Encountering Pope Francis
The week in Philadelphia concluded with a celebration with Pope Francis on the weekend, which involved two main events – the Papal Festival of Families on the Saturday (a major music and entertainment festival), and the Papal Mass on the Sunday.
We found the reactions of ordinary Americans incredibly warm and enthusiastic whenever we mentioned that we had travelled to the United States to see Pope Francis. It was clear that he has touched the hearts of many people, Catholic and non-Catholic alike, with his warmth, genuine love for people and message of mercy and forgiveness.
On the Saturday morning of the Festival of Families we came together, along with other Australians who were not a part of the group, for Mass with Archbishop Fisher at St John the Evangelist Church in Philadelphia. It was a special experience to be together as Australians whilst together for this international Catholic experience. In addition, we sat with our pilgrimage group for both the Festival of Families and the Papal Mass. So while we were part of a crowd of nearly one million people, we felt a little at home as we shared it with our fellow Australians.
Our marriage and family
It was hard for us to be away from our children for what seemed like such a long time. But at the same time, it ended up being an incredibly blessed time for us as a married couple.
We had time to talk, to explore both cities in our free time, to pray and experience the talks and workshops at the congress, and to take stock as a couple after many years of rearing small children and all the lack of sleep and lack of self-reflection that this usually entails.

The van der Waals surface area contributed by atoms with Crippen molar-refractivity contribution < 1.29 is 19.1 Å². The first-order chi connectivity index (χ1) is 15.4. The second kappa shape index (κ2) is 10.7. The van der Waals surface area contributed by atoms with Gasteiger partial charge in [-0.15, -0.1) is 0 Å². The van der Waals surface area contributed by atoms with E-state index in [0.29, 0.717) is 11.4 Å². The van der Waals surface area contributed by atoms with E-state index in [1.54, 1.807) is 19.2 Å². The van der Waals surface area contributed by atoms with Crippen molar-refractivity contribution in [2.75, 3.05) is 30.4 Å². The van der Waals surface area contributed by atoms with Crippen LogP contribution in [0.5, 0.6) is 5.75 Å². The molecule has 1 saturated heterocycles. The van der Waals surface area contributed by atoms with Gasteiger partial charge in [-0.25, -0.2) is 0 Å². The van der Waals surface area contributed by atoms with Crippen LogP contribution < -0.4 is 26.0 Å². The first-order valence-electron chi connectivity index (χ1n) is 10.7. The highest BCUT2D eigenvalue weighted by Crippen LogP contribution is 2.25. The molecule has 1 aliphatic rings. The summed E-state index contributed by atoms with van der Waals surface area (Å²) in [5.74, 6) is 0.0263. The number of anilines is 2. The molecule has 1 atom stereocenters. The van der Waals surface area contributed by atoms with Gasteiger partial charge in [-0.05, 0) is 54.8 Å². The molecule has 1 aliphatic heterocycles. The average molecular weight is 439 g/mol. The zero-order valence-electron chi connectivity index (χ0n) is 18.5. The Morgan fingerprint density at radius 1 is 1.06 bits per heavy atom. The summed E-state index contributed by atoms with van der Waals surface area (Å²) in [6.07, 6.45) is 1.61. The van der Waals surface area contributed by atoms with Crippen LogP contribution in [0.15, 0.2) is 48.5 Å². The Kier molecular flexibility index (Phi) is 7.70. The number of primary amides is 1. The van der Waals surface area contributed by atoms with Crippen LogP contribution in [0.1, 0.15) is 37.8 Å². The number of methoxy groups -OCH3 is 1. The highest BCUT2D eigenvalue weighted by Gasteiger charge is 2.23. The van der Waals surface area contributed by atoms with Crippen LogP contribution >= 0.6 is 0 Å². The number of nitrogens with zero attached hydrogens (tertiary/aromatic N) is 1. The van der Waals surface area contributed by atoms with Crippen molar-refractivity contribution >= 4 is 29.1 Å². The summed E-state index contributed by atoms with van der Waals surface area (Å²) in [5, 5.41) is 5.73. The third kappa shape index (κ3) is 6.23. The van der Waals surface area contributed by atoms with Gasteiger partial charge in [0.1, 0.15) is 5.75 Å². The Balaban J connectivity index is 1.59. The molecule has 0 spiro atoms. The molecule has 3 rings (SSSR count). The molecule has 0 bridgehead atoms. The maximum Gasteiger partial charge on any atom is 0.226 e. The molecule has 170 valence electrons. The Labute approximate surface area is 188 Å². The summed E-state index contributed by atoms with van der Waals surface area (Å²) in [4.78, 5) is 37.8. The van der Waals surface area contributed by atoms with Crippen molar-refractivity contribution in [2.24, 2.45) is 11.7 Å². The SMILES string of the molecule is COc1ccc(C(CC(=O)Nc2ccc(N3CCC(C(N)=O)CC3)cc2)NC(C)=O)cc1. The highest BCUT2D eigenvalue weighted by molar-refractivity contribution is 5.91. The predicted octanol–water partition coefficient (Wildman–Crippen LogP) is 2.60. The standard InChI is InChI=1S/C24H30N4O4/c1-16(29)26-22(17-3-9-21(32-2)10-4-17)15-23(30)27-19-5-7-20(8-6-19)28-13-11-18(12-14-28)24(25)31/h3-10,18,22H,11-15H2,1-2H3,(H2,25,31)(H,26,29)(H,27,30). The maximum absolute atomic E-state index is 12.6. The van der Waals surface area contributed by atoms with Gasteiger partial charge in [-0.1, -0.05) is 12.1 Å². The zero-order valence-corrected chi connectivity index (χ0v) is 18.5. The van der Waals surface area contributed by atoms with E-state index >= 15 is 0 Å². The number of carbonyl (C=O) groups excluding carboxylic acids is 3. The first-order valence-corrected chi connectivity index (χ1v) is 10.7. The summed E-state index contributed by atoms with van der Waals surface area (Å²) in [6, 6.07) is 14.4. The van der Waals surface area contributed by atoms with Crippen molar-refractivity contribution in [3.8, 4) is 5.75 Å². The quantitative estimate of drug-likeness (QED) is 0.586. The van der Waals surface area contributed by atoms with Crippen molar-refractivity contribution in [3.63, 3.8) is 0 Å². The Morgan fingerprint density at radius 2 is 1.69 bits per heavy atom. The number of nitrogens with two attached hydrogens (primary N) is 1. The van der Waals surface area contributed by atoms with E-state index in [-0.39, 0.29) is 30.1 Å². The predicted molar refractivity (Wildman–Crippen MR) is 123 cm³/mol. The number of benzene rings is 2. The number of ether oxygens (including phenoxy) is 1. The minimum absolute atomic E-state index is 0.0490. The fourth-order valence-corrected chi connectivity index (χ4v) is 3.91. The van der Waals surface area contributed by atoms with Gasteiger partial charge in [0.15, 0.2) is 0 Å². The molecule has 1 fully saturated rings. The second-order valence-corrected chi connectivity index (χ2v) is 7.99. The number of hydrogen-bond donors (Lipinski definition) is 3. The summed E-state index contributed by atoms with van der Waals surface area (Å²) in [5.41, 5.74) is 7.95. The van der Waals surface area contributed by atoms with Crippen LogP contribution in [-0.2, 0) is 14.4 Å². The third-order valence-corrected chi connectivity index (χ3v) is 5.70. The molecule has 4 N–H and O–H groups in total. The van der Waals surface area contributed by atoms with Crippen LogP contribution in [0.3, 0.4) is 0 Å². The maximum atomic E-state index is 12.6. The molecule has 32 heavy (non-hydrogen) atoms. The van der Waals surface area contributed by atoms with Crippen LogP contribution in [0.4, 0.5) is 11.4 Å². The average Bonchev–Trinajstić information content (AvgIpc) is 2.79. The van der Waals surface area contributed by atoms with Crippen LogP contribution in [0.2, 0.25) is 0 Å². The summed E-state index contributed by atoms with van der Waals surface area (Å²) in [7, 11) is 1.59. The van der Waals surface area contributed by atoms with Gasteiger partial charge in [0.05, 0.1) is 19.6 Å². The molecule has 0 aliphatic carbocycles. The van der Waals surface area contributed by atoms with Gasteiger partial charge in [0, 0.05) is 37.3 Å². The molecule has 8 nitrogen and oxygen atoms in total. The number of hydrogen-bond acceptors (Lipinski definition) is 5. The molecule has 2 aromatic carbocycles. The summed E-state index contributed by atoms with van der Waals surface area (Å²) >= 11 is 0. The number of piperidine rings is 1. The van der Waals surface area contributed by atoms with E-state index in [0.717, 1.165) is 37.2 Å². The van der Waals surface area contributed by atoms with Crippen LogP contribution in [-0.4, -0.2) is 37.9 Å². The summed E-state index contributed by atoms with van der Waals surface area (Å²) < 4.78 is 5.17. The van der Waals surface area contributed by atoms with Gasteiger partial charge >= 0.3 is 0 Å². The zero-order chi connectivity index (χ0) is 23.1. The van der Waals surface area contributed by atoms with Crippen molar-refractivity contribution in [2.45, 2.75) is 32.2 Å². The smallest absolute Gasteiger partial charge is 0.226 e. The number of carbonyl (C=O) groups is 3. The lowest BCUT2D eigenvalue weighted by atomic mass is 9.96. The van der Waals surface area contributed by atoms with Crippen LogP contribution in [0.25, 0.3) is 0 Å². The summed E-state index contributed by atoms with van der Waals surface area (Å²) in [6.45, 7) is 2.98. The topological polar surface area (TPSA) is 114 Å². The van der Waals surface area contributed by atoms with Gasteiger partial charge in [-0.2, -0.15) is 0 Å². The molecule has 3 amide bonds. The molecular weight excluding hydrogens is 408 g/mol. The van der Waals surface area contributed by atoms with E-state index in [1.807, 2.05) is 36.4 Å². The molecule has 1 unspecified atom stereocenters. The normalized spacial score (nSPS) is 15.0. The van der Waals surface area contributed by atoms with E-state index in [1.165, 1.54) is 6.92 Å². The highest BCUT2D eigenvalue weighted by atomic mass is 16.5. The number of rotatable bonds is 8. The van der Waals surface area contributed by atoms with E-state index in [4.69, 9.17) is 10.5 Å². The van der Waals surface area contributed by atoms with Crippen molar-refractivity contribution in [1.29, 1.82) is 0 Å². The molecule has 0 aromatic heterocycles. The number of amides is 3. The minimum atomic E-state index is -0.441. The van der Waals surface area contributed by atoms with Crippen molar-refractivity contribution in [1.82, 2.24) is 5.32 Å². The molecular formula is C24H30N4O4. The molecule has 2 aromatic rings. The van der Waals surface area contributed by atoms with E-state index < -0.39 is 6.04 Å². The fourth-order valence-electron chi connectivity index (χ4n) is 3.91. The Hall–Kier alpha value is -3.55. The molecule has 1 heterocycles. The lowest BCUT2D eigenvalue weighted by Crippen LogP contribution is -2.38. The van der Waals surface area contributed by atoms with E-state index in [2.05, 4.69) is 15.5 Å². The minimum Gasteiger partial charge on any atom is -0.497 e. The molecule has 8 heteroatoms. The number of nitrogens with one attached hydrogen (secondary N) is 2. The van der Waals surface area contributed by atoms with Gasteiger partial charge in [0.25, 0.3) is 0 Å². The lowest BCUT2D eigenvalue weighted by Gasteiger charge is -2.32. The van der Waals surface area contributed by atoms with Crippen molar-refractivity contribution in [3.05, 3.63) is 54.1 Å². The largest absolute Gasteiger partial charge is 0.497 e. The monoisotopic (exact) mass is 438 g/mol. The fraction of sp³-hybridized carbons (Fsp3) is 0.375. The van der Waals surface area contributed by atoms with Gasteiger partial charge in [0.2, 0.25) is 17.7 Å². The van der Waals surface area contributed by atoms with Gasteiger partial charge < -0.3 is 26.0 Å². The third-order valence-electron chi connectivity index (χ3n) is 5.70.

We had some perspective away from our ordinary child-rearing responsibilities to reflect on our own marriage, parenting and family, and in particular, in the ways we could do all of them a little better.
We left Philadelphia with a renewed sense of the importance of prayer as a married couple and as a family; in particular the centrality of the Eucharist and of Sacred Scripture, and also of the importance of walking side by side with the poor and the lonely and marginalised in our community, and to share the gifts and the blessings that we experience as a family with others.
We were also encouraged and have great hope about what God is doing around the world in the quietness and ordinariness of family life everywhere. We saw it in the families in our pilgrimage group, as well as in the talks and workshops we attended – the wonderful fruit that is borne from the hard work of parenting children in the faith each day in a thousand different ways.
We are very grateful to Archbishop Christopher Prowse for providing us with this opportunity to represent the Archdiocese at this great event.
The next World Meeting of Families will take place in Dublin, Ireland. This would represent a great opportunity for the Church in Australia to send families to experience such an incredible experience of the global Church. As Archbishop Chaput stated after the congress in Philadelphia: “If each person goes forth renewed in their commitment to the faith and to interpersonal communion, then the congress will have done its job”.